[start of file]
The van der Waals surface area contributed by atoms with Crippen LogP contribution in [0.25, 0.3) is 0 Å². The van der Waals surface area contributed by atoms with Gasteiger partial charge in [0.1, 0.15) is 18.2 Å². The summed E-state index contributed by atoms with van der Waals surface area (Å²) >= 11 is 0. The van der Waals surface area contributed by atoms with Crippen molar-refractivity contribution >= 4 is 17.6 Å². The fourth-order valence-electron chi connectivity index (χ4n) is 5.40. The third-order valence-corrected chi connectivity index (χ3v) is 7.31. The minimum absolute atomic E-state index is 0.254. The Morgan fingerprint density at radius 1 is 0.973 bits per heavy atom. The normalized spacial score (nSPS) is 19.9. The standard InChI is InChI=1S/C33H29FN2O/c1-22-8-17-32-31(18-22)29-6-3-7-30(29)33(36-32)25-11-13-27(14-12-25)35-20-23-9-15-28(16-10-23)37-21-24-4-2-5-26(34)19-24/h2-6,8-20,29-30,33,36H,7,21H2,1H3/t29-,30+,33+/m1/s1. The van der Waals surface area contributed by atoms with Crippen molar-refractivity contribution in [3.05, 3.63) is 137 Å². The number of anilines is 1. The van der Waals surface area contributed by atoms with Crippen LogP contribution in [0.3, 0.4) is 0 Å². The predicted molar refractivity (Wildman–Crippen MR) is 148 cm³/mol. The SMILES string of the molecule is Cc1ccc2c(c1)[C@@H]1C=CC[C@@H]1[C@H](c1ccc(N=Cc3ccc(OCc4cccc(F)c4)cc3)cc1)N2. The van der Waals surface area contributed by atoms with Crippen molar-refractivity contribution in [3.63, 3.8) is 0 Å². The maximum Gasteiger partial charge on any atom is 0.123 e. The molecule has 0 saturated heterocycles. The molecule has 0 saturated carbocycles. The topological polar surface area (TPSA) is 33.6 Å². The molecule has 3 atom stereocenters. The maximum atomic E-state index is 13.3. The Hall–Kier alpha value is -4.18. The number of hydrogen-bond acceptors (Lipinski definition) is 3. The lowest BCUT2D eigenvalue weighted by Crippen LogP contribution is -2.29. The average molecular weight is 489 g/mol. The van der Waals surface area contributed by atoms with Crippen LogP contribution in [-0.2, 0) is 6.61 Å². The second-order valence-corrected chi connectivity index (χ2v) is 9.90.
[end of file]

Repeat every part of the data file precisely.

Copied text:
The van der Waals surface area contributed by atoms with Crippen LogP contribution in [0.25, 0.3) is 0 Å². The van der Waals surface area contributed by atoms with Gasteiger partial charge in [0.1, 0.15) is 18.2 Å². The summed E-state index contributed by atoms with van der Waals surface area (Å²) >= 11 is 0. The van der Waals surface area contributed by atoms with Crippen molar-refractivity contribution >= 4 is 17.6 Å². The fourth-order valence-electron chi connectivity index (χ4n) is 5.40. The third-order valence-corrected chi connectivity index (χ3v) is 7.31. The minimum absolute atomic E-state index is 0.254. The Morgan fingerprint density at radius 1 is 0.973 bits per heavy atom. The normalized spacial score (nSPS) is 19.9. The standard InChI is InChI=1S/C33H29FN2O/c1-22-8-17-32-31(18-22)29-6-3-7-30(29)33(36-32)25-11-13-27(14-12-25)35-20-23-9-15-28(16-10-23)37-21-24-4-2-5-26(34)19-24/h2-6,8-20,29-30,33,36H,7,21H2,1H3/t29-,30+,33+/m1/s1. The van der Waals surface area contributed by atoms with Crippen molar-refractivity contribution in [3.05, 3.63) is 137 Å². The number of anilines is 1. The van der Waals surface area contributed by atoms with Crippen LogP contribution in [0.3, 0.4) is 0 Å². The predicted molar refractivity (Wildman–Crippen MR) is 148 cm³/mol. The SMILES string of the molecule is Cc1ccc2c(c1)[C@@H]1C=CC[C@@H]1[C@H](c1ccc(N=Cc3ccc(OCc4cccc(F)c4)cc3)cc1)N2. The van der Waals surface area contributed by atoms with Crippen molar-refractivity contribution in [3.63, 3.8) is 0 Å². The maximum Gasteiger partial charge on any atom is 0.123 e. The molecule has 0 saturated heterocycles. The molecule has 0 saturated carbocycles. The topological polar surface area (TPSA) is 33.6 Å². The molecule has 3 atom stereocenters. The maximum atomic E-state index is 13.3. The Hall–Kier alpha value is -4.18. The number of hydrogen-bond acceptors (Lipinski definition) is 3. The lowest BCUT2D eigenvalue weighted by Crippen LogP contribution is -2.29. The average molecular weight is 489 g/mol. The van der Waals surface area contributed by atoms with Crippen LogP contribution in [-0.2, 0) is 6.61 Å². The second-order valence-corrected chi connectivity index (χ2v) is 9.90.